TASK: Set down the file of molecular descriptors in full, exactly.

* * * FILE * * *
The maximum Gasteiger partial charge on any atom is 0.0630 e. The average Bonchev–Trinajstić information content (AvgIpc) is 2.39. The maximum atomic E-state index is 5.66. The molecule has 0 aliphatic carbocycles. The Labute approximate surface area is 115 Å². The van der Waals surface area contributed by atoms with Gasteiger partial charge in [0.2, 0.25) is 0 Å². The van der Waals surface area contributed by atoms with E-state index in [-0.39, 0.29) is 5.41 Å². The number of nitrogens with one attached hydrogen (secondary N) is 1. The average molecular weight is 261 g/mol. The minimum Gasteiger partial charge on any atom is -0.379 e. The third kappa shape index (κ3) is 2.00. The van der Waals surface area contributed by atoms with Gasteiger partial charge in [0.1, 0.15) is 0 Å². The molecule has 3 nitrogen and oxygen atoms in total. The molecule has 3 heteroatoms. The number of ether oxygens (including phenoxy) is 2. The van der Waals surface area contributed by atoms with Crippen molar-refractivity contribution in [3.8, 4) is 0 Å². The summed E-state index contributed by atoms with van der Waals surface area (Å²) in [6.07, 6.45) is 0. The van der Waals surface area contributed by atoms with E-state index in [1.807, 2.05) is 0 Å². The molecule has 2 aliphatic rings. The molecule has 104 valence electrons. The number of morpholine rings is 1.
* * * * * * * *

The maximum Gasteiger partial charge on any atom is 0.0630 e. The average Bonchev–Trinajstić information content (AvgIpc) is 2.39. The maximum atomic E-state index is 5.66. The molecule has 0 aliphatic carbocycles. The Labute approximate surface area is 115 Å². The van der Waals surface area contributed by atoms with Gasteiger partial charge in [0.2, 0.25) is 0 Å². The van der Waals surface area contributed by atoms with E-state index in [-0.39, 0.29) is 5.41 Å². The number of nitrogens with one attached hydrogen (secondary N) is 1. The average molecular weight is 261 g/mol. The minimum Gasteiger partial charge on any atom is -0.379 e. The third kappa shape index (κ3) is 2.00. The van der Waals surface area contributed by atoms with Gasteiger partial charge in [0.1, 0.15) is 0 Å². The molecule has 3 nitrogen and oxygen atoms in total. The molecule has 3 heteroatoms. The number of ether oxygens (including phenoxy) is 2. The van der Waals surface area contributed by atoms with Crippen molar-refractivity contribution in [3.8, 4) is 0 Å². The summed E-state index contributed by atoms with van der Waals surface area (Å²) in [6.07, 6.45) is 0. The van der Waals surface area contributed by atoms with E-state index in [1.807, 2.05) is 0 Å². The molecule has 2 aliphatic rings. The molecule has 104 valence electrons. The number of morpholine rings is 1.